Thread: To Build A Ski Press...
02-12-2009, 12:00 AM #1
To Build A Ski Press...
Any of you ever build a pneumatic press like this one:
if so can you touch on the cost, and how it worked out for you. what did you like, and not like. what would you improve about it.
thanks!1 WIDE Ski
'and don't worry its clean, because I never get laid anyways.' - leroy jenkins
02-12-2009, 12:27 AM #2
I hear this kid named iggyskier did one...
but I can touch up the basics for you:
Cost: more then you think; both in time and money.
How it worked: not as well as you think.
Did like: Less then you think
Didn't Like: More then you think
02-12-2009, 12:58 AM #3
My suggestion would be go to grafsnowboards.com and skibuilders.com and check out the forums. Lots of people are building presses these days and there is a huge amount of variation in them. Some people are going all out for a more production quality press, while others are finding they can get by with a press frame made from just cloth. A lot of people vaccum bag their skis, too.
Anyway, I build my using steel tubing with the hopes of getting something that was production capable, just on a bit of a smaller scale.
Everything was drilled. I will say, the legs for this press were way too complicated and if I could do it again, I would simplify them a lot.
Just some of the bolts used. I think there was over 150 total, ranging between 2.5" and 7", some going thru 3 layers of steel over 5 inches. I said it was over-complicated....
Mostly done with the frame - still several pieces to add to the top of the press.
PID controller - luckily not wired by me or I probably would have killed myself
I used an aluminum cat track, MDF molds, CNC'ed tip sections, top mold is just 2x4, and fire hose.
aluminum cassettes for layup
Did it work well? You tell me
Quick answer to your questions...
Cost: Depends. You could build one for $200 or $2000. Depends what you want to do.
How it worked: See above. I was basically able to press skis non-stop for as long as I could stay awake, sometimes pressing 15+ skis in a day.
Did like: Worked well really well. OVERBUILD. It could very well kill you if you make the frame too weak. Heat is your friend. If you can afford it, a PID controlled heat blanket is very, very worth it.
Didn't Like: Only pressing one ski at a time, only have the power to support one heat blanket, and way to complicated in the legs.
Improve: My next press will be similar, but.....
- Double Bay, Double wide so I can conceivibly press 4 skis at once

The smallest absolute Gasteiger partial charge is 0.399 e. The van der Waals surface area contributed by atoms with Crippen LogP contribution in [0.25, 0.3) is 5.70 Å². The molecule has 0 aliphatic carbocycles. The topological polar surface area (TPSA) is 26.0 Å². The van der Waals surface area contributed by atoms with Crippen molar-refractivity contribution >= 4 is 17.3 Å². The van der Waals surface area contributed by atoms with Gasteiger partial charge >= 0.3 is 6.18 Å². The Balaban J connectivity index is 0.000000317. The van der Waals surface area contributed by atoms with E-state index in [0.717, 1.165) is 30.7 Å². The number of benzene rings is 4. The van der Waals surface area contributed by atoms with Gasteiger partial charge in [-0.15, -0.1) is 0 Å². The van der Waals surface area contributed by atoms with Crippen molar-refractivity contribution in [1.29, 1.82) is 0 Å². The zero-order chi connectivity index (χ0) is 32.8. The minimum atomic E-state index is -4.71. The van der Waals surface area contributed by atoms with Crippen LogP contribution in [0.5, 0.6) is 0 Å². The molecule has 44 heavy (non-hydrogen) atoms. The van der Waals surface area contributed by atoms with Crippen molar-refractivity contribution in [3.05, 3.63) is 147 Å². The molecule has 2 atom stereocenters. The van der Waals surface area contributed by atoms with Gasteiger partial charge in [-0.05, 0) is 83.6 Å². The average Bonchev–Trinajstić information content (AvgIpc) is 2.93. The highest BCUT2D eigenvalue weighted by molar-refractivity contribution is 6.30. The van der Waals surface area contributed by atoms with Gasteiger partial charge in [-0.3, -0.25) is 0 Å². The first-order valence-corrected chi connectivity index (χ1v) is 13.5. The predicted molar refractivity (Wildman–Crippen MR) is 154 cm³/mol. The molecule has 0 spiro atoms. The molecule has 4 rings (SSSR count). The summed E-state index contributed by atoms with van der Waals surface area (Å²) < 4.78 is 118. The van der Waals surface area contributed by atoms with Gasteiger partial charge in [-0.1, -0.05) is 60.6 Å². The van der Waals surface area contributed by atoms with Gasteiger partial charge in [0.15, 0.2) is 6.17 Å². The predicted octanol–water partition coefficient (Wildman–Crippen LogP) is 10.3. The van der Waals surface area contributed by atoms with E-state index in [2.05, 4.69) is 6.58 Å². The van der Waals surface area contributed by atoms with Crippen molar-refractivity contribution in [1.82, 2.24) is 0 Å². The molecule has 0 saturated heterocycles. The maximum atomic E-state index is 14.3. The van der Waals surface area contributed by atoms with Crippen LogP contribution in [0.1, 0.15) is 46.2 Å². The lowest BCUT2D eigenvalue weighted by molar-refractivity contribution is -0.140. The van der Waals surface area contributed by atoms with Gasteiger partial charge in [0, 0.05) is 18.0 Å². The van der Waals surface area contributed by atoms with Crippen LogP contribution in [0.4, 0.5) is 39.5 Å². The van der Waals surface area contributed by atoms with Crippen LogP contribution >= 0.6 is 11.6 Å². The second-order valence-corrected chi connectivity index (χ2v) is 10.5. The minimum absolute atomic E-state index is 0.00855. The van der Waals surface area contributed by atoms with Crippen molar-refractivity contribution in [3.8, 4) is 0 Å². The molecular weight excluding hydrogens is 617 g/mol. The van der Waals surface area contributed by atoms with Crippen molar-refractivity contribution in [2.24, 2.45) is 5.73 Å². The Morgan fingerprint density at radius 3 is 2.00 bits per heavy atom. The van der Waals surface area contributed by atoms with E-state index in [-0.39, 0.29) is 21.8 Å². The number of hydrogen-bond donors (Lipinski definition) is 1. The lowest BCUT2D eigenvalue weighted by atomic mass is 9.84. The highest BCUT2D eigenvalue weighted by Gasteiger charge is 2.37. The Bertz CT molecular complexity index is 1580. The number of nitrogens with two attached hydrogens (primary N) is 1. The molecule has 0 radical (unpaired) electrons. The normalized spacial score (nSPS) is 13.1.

- Heat Blanket top and bottom - cut pressing time in half
- Welded. Drilling is great if you are worrying about moving the press, but welding is so much faster. It took me MONTHS of work to build this press. I suspect once we have the steel and the equipment to weld it and get everything in place (including something to lift the 400lbs beams 6 feet in the air) we will be able to make our next press frame in a couple of days.
- Simple legs - next press will probably just use thick welded steel channel and will be fine.
- Press will be 1' longer. Mine was just under 8' and when pressing 191cm skis (true length tip to tail) it was a tight fit and involved a bit of tweaking to get functioning properly.
Hope that helped. If you have any questions let me know. I would basically say, overbuild, include heat, and increase the time you think it will take and the money you think it will require a lot and you have a good picture of what lies ahead.
Last edited by iggyskier; 02-12-2009 at 03:00 PM.
02-12-2009, 10:47 AM #4
^^^ every time I see that press I'm impressed
That frame could be dropped off a building and be fine.You're gonna stand there, owning a fireworks stand, and tell me you don't have no whistling bungholes, no spleen spliters, whisker biscuits, honkey lighters, hoosker doos, hoosker donts, cherry bombs, nipsy daisers, with or without the scooter stick, or one single whistling kitty chaser?
02-12-2009, 11:11 AM #5
unreal, how did you do the designs for the top sheets? are you producing skis for people to buy? do you remember the total cost of the build? the materials? Sorry for all the questions, it just mesmorizes mealpine-live.com
02-12-2009, 11:27 AM #6
iggyskier is my hero. I want a ski press in my garage.
First I need a garage....
02-12-2009, 11:49 AM #7
HA! I weld frames and shit like that for a living and that is an overbuild if I've ever seen one.
02-12-2009, 12:36 PM #8
Not ripping, just dropping a bit of health advice so do whatever you want.
This press will work... But, safety is a big issue and it certainly isn't (read: is not) overbuilt as a chain is as strong as it's weakest link (I'll come back to this). At the very least it needs to be welded. You do what you choose, but I would be remissed if I didn't say anything and someone got hurt. This is only advise and what you do is your choice.